Have you seen the San Junipero episode of Black Mirror? If not, then you should skip this opening paragraph. In that episode, people are able to make the decision on their death bed to either pass away naturally, like we do today, or to have their consciousness uploaded to a “simulated reality” server featuring a beach-side city aptly titled San Junipero. Transference is, in short, like that if it were a twisted nightmare concocted by an obsessively deranged scientist.

    As a result, Transference is a difficult game to articulate. In many ways this is the perfect embodiment of what people mean when they say “VR experience” rather than “game” or “story” as the narrative itself ebbs and flows as something that exists around you rather than something that’s told to you as you play. And after spending about 90 minutes to get through it all from start to finish in one sitting, I can’t stop thinking about it.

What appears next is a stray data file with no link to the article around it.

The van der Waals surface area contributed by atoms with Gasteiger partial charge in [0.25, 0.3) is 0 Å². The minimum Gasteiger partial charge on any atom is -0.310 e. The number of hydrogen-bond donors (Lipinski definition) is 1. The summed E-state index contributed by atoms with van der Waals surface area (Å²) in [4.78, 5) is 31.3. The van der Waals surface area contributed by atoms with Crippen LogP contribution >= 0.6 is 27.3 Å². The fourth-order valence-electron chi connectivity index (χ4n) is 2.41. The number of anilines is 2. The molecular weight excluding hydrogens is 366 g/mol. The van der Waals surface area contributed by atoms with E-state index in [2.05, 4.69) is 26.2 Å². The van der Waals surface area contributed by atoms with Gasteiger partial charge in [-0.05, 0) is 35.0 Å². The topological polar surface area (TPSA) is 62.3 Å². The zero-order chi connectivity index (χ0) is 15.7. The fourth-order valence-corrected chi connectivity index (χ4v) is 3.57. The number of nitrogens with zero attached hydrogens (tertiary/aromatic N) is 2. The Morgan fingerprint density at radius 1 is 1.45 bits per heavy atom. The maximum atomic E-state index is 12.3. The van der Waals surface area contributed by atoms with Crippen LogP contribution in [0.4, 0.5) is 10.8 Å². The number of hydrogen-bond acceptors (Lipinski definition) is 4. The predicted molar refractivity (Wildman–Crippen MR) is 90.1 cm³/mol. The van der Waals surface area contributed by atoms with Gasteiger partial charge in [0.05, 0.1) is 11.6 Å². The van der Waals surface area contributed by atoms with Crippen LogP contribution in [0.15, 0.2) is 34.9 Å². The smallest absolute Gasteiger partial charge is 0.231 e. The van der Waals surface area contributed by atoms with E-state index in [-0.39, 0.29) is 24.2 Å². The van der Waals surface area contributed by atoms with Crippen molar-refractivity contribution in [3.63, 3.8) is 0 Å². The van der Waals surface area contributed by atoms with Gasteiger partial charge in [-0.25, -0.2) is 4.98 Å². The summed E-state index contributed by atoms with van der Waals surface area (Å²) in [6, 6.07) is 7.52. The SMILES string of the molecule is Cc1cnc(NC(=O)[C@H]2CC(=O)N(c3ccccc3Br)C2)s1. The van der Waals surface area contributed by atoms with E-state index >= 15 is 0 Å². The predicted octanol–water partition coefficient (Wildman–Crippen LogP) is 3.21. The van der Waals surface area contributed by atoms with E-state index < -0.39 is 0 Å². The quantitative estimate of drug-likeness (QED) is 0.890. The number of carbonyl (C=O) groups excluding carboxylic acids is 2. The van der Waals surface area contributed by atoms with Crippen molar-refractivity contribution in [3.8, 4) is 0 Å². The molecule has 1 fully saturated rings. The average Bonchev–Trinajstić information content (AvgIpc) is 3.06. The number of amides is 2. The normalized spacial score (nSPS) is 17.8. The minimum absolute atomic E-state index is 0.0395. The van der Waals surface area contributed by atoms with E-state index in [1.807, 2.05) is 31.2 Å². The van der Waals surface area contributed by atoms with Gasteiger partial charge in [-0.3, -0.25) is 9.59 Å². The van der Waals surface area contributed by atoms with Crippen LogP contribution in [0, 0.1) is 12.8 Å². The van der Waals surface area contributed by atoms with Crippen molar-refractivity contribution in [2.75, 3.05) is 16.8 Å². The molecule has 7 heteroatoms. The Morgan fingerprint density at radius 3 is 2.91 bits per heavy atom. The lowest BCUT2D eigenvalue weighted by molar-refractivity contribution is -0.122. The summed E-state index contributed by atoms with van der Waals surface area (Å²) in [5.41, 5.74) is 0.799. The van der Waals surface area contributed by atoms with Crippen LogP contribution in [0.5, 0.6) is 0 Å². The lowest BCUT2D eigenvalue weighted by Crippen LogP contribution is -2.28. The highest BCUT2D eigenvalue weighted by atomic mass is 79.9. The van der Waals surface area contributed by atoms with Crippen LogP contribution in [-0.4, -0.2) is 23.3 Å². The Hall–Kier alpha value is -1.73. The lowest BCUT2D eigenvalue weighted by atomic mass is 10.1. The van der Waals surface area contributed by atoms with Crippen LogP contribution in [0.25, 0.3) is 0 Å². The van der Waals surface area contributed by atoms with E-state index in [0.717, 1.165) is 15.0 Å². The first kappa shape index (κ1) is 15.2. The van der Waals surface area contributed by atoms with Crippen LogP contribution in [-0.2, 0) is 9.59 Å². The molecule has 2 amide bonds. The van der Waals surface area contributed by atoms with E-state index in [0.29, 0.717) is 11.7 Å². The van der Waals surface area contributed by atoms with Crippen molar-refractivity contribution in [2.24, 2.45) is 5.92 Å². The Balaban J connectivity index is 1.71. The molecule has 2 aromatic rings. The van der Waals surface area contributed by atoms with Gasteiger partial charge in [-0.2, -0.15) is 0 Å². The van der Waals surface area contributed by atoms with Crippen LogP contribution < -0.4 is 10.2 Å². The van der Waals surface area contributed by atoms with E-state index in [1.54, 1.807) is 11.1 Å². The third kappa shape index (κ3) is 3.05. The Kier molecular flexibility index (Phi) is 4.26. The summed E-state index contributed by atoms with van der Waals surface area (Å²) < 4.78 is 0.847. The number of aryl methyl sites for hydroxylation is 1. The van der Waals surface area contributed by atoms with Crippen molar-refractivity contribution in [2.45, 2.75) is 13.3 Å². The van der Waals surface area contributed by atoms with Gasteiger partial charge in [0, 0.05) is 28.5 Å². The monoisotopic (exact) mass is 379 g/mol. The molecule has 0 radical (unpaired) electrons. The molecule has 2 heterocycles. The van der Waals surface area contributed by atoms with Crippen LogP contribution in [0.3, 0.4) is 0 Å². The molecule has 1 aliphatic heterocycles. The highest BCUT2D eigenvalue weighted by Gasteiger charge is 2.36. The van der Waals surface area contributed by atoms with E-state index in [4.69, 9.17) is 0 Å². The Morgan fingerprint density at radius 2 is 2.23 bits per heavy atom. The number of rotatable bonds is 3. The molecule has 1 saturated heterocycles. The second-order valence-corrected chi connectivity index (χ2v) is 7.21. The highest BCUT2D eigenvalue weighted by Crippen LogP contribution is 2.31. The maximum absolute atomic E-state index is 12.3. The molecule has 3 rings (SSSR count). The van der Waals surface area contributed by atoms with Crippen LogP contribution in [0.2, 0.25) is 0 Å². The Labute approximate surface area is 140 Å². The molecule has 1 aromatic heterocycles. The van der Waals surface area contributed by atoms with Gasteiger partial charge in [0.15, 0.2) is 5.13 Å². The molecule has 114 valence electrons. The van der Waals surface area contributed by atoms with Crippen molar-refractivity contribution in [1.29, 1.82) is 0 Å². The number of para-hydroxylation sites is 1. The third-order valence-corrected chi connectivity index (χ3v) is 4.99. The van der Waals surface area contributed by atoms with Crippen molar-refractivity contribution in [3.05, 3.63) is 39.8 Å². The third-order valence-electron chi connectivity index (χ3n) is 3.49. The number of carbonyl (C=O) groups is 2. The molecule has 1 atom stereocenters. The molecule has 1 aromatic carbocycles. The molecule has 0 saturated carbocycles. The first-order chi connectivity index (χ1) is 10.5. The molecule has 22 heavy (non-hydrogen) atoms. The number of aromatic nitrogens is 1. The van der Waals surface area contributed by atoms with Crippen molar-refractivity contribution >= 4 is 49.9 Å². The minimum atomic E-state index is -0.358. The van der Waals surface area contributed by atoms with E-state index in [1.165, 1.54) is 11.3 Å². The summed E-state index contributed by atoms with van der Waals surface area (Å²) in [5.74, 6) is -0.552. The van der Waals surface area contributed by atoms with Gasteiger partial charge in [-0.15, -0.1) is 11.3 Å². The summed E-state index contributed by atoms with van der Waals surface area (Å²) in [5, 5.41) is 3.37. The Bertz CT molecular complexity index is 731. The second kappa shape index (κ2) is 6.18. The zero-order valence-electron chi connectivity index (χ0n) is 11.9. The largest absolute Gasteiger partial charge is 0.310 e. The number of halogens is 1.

In Transference, Raymond Hayes has developed a technology that allows for 1:1 consciousness simulation. Or in other words, he’s created the ability to perfectly replicate a person’s brain, memories, and entire being digitally so that it can not only be preserved indefinitely, but also so that they can continue to live on forever.

    The problem with that is he has used himself and his own family as the test subjects. Raymond’s obsession has driven him mad and turned him into a neglectful, abusive, and deranged man that’s ripping apart his marriage and ruining his son. It’s a tumultuous setting and as you dig deeper into the relationships, mostly by way of exploring the environments, watching video clips, listening to audio recordings, and picking up on environmental storytelling bits, the dark layers of the Hayes family slowly peel back.